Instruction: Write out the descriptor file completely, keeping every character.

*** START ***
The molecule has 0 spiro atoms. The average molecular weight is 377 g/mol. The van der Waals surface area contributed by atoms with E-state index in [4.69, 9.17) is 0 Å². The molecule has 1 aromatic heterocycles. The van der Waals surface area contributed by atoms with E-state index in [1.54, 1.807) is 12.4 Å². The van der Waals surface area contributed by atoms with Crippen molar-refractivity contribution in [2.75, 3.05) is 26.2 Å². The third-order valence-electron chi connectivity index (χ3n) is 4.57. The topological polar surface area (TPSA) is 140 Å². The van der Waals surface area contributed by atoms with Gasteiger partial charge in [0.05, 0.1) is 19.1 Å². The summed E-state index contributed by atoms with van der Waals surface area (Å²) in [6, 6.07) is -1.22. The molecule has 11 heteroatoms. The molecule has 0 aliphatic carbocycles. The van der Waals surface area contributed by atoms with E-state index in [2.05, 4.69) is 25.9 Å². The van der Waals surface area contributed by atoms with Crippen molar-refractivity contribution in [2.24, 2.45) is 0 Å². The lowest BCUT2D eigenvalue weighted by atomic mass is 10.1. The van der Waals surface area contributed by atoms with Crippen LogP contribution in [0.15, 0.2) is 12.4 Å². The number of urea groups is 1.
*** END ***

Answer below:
The molecule has 0 spiro atoms. The average molecular weight is 377 g/mol. The van der Waals surface area contributed by atoms with E-state index in [4.69, 9.17) is 0 Å². The molecule has 1 aromatic heterocycles. The van der Waals surface area contributed by atoms with E-state index in [1.54, 1.807) is 12.4 Å². The van der Waals surface area contributed by atoms with Crippen molar-refractivity contribution in [2.75, 3.05) is 26.2 Å². The third-order valence-electron chi connectivity index (χ3n) is 4.57. The topological polar surface area (TPSA) is 140 Å². The van der Waals surface area contributed by atoms with Gasteiger partial charge in [0.05, 0.1) is 19.1 Å². The summed E-state index contributed by atoms with van der Waals surface area (Å²) in [6, 6.07) is -1.22. The molecule has 11 heteroatoms. The molecule has 0 aliphatic carbocycles. The van der Waals surface area contributed by atoms with E-state index in [2.05, 4.69) is 25.9 Å². The van der Waals surface area contributed by atoms with Crippen molar-refractivity contribution in [2.24, 2.45) is 0 Å². The lowest BCUT2D eigenvalue weighted by atomic mass is 10.1. The van der Waals surface area contributed by atoms with Crippen LogP contribution in [0.15, 0.2) is 12.4 Å². The number of urea groups is 1.